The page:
This might be a tip you've heard before but, seriously, it works. If you set your alarm on your phone and put it across the room, it forces you to get up and out of bed in order to turn it off. There's no easy way to just roll over, turn off the alarm, and fall back to sleep. 90% of the challenge with 8 AMs is waking up and getting out of bed.

2. Pre-prepare snacks.

Especially if the class goes for two hours or longer. Snacks are a great way to keep your attention and energy up throughout the class. Even if it's something as simple as a granola bar or a banana! Something to munch on will make the class so much more bearable.

3. Make sure you eat breakfast!

Speaking of food... start the day off right with some breakfast, even if the day is starting early. Grab an apple, make some toast, something to get yourself going. If you go to class hungry, you're a lot less likely to be able to pay attention.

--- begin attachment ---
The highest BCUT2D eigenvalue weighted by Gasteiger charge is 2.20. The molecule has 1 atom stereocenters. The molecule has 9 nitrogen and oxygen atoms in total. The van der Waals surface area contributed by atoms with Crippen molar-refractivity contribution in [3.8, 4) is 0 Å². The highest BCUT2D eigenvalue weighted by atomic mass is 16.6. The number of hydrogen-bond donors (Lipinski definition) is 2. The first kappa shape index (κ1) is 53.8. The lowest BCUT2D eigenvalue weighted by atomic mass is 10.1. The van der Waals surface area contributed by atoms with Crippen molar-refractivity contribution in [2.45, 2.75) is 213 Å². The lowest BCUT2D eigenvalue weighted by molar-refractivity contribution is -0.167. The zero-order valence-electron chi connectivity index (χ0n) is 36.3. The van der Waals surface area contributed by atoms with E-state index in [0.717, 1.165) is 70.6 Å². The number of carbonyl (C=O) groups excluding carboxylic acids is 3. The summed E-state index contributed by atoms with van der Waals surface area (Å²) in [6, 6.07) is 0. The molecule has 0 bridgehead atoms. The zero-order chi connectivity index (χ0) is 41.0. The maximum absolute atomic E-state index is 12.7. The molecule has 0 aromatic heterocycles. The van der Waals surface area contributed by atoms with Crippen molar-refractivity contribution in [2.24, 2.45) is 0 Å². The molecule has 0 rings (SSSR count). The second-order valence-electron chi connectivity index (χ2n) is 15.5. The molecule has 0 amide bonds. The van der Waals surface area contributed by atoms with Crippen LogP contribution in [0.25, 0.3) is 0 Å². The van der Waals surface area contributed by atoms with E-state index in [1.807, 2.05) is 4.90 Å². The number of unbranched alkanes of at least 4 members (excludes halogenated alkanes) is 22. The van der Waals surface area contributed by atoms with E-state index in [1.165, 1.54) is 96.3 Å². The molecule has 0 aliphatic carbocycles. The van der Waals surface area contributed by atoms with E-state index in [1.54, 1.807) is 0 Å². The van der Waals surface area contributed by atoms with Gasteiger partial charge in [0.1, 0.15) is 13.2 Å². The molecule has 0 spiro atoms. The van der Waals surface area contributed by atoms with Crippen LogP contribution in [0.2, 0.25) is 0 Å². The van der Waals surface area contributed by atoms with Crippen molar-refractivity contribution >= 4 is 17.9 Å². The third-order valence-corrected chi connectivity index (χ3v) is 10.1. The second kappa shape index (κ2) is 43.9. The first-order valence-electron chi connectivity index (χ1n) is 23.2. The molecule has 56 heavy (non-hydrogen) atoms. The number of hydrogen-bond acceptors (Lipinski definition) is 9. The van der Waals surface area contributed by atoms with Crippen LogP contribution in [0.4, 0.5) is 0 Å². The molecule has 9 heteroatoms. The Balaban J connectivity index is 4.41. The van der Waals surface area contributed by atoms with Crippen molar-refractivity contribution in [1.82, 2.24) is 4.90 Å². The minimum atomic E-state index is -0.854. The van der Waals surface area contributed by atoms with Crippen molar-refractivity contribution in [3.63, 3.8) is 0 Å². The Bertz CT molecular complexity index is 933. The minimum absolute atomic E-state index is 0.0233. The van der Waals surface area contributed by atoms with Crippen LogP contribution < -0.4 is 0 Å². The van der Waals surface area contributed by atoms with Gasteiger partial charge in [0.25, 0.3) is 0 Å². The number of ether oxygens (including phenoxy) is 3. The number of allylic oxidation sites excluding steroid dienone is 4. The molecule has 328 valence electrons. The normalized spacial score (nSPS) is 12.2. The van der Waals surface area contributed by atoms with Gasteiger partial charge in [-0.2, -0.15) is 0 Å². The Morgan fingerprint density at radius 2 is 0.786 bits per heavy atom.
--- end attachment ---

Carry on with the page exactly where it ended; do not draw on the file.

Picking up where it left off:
4. Invest in your favorite caffeine!

Struggling to stay awake in your early morning classes? Grab a cup of coffee or some tea. If you can, make it at home and bring it in a thermos! That way you'll know it was made the way you like it and you'll save a bit of money!

5. Make a friend in class!

Not only will this give you a reason to be excited to go to class, it will also hold you accountable to going on those days you really don't want to. If you make a friend in class, you won't want to abandon them and skip it! Plus, you guy can keep each other awake.

6. Don't procrastinate the work!

Okay, so this could apply to any class you're taking whether it's an 8 a.m. or not. But it's especially important for 8 a.m. classes! The more prepared you are when you have to go to the class, the better. You'll feel less stressed out and more prepared to go to class and get stuff done.

7. Plan out your outfit the night before!